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I have been reviewing general-obedience videos recently. All of them that were updated or produced since, say, 1996, use treats for beginning training.

I know I sure do.

I'm curious about whether there are people on this board who do not start their training with treats. And I'm wondering how they do it.
 

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Jerry Lyda said:
I use treats. The only way to go with a pup or young dog. After prey drive kicks in I use a tug toy.
I also use treats with an untrained adult (which is mainly what I have to work with), for the start of any training.
 

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To me I guess it depends on the purpose of the dog. If it's a house pet then sure, treat it all you like. If it's a working dog then I think you have to take other things into consideration, such as, obviously, what type of work the dog is doing. Training and work should be rewarding and, if and when possible, fun. Treats should be only a part of a training program and not the crutch of the training program, aka Petsmart, etc.

One thing I have seen is that many working dogs have drive out the wazoo and are plenty happy to work with or without treats, etc. If the dog NEEDS a treat to be motivated then perhaps that dog is better at being a pet than a serious working dog. I think some people make the mistake of believing their dog needs a treat when in fact it does not.

The bottom line is getting the dog to do what you want it to do. If it works and doesn't create a detriment for your purpose then I see no harm in it.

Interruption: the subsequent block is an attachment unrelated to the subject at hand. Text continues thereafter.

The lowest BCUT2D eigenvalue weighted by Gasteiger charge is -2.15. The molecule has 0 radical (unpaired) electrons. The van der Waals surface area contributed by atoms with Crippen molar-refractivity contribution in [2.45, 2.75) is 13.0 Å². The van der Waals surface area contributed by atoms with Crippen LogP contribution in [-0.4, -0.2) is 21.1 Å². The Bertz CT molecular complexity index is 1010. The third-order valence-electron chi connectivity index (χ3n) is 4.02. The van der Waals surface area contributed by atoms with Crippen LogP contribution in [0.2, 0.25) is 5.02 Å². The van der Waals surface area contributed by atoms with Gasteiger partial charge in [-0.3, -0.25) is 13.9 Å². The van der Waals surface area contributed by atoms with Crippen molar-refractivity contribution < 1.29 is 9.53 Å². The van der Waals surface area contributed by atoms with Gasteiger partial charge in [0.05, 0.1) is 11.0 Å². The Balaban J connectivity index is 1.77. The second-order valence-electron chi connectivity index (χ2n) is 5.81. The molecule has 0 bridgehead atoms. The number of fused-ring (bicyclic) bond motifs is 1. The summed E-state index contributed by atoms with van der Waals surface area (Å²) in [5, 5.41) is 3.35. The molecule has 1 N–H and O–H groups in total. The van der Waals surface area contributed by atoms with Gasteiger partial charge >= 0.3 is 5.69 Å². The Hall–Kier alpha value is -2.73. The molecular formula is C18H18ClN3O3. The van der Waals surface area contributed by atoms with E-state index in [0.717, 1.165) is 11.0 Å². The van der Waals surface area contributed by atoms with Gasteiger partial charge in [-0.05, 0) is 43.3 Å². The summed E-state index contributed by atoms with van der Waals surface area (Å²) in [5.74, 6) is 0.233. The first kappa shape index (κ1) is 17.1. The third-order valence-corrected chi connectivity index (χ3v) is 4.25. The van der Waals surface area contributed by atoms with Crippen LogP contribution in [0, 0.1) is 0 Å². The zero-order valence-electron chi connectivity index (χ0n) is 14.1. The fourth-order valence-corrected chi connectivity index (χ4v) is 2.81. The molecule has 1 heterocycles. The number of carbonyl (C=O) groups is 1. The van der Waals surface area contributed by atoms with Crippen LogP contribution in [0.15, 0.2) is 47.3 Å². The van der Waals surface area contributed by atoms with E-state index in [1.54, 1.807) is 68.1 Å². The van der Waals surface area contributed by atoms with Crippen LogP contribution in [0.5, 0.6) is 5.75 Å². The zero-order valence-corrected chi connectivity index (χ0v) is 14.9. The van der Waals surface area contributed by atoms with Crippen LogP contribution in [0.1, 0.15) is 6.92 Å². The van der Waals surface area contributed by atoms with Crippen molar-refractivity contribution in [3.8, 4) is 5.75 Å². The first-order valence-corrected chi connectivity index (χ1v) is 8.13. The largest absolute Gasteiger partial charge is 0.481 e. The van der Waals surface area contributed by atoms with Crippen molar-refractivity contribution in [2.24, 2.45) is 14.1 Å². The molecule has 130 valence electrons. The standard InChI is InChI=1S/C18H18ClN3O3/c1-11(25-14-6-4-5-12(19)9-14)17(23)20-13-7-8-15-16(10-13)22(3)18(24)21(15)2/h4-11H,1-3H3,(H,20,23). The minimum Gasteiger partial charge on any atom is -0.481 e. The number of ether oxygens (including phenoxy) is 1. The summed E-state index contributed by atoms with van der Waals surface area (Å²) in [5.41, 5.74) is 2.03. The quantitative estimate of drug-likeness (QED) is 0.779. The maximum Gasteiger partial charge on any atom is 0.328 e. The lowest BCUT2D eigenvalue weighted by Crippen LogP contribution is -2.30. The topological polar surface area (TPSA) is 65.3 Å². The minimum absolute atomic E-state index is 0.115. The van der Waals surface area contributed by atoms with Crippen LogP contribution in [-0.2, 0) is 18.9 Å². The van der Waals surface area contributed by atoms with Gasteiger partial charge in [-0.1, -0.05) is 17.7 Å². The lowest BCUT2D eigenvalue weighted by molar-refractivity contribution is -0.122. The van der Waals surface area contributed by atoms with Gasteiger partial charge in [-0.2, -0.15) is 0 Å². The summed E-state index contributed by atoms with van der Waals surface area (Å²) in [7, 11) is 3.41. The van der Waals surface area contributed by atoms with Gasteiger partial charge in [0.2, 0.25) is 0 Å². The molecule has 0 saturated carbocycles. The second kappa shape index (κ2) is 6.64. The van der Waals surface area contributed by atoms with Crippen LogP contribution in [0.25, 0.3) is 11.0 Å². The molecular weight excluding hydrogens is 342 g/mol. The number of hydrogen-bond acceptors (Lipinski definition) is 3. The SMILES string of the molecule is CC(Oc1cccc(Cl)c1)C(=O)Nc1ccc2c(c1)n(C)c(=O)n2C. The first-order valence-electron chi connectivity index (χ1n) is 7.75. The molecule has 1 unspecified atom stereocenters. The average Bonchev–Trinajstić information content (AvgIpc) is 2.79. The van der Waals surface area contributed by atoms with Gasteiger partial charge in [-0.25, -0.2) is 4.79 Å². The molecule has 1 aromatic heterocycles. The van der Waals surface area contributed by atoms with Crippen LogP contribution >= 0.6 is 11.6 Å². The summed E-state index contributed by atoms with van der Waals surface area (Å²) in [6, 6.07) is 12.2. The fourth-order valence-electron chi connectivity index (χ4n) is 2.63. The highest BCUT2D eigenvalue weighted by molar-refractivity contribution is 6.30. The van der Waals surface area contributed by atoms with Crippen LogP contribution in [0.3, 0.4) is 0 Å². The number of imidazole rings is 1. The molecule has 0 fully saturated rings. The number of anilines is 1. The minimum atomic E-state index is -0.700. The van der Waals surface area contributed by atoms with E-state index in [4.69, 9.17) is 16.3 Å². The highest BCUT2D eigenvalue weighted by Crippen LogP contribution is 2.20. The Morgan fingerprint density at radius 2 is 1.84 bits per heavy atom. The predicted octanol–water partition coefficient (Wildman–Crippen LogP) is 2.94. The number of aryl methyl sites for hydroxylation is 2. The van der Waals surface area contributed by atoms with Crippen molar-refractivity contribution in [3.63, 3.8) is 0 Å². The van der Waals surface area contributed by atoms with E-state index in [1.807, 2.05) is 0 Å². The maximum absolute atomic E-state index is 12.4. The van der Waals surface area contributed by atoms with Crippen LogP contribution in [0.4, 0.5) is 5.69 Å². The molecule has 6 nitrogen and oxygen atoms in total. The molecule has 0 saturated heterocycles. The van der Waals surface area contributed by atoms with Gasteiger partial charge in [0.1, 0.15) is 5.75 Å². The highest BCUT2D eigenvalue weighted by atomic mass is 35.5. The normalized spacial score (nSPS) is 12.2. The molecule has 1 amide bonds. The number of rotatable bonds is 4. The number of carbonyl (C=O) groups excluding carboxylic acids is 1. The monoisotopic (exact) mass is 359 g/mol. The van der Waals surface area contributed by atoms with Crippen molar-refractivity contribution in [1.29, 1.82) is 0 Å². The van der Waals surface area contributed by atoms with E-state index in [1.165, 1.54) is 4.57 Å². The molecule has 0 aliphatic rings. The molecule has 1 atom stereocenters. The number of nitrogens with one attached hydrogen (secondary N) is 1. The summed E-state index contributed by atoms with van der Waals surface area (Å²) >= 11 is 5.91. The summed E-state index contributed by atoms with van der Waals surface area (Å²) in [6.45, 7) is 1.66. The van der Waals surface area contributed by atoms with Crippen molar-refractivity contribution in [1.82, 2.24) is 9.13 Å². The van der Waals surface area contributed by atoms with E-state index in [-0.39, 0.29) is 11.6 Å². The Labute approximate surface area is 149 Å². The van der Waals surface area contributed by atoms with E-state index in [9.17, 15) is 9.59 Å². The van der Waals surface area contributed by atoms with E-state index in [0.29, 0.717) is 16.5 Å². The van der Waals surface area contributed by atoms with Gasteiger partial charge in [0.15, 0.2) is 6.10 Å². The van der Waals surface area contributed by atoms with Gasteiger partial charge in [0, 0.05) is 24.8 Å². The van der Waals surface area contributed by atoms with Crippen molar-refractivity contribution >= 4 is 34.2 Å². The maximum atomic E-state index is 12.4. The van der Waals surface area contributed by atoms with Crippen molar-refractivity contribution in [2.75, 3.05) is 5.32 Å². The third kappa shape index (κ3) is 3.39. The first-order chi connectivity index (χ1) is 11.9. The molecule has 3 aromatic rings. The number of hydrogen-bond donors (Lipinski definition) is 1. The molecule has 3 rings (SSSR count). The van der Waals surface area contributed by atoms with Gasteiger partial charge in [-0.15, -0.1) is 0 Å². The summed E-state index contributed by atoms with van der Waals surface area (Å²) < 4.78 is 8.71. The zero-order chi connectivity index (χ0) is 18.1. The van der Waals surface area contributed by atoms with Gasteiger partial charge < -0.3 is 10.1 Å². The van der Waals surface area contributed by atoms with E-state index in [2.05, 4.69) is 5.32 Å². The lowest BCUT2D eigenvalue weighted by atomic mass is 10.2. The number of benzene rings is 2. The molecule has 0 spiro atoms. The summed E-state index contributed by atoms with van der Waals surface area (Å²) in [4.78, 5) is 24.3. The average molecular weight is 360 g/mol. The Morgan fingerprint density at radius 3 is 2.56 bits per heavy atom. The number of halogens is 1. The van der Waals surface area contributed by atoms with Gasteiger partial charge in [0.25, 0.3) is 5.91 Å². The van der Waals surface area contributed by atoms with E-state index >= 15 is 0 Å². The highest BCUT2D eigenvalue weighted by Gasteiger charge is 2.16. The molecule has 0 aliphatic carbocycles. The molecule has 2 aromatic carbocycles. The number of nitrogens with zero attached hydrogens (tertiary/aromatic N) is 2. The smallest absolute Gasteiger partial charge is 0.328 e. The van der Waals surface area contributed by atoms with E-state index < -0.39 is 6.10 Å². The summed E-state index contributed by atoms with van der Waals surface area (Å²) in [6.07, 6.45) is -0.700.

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Patrick Murray said:
......The bottom line is getting the dog to do what you want it to do. If it works and doesn't create a detriment for your purpose then I see no harm in it.
That says it all; excellent point.

And yes, treats are PART of the program. (For me, an important part :lol: .)
 

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Mike Schoonbrood said:
I love treats, I think the people who don't like training with treats either lack the patience to train motivationally so want to shortcut to compulsion, or they don't quite understand how using treats works in a dogs mind. A dog doesn't work for praise, they like praise, but they won't work for it. I dare you to take a dog and train them without a prong collar and without a reward, just praise. I compare it to going to work and your paycheck at the end of the month being a big hug from your boss.
There is no intelligent response to this remark.If you believe this then you just dont know dogs.

Greg
 

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Greg Long said:
Mike Schoonbrood said:
I love treats, I think the people who don't like training with treats either lack the patience to train motivationally so want to shortcut to compulsion, or they don't quite understand how using treats works in a dogs mind. A dog doesn't work for praise, they like praise, but they won't work for it. I dare you to take a dog and train them without a prong collar and without a reward, just praise. I compare it to going to work and your paycheck at the end of the month being a big hug from your boss.
There is no intelligent response to this remark.If you believe this then you just dont know dogs.

Greg
while i wouldn't quite put it that way.....there are many dogs that will work only for praise mike. perhaps not in the beginning during the instruction phase, but certainly once the desired behavior is learned, some dogs will do it for nothing but praise. i think maybe you were talking about the instruction phase mike?

the perfect example is the assistance dog. what motivates the dog to turn on the light, open the door, pick up the phone, etc.? do you think the person gives the dog a treat or plays ball with the dog EVERY time the dog does one of those tasks? either the dog would get grossly overweight very quickly or the disabled person would be tired of throwing a ball all day. for 90% of the tasks, a "good boy" and a pat on the head is all the dog gets and wants....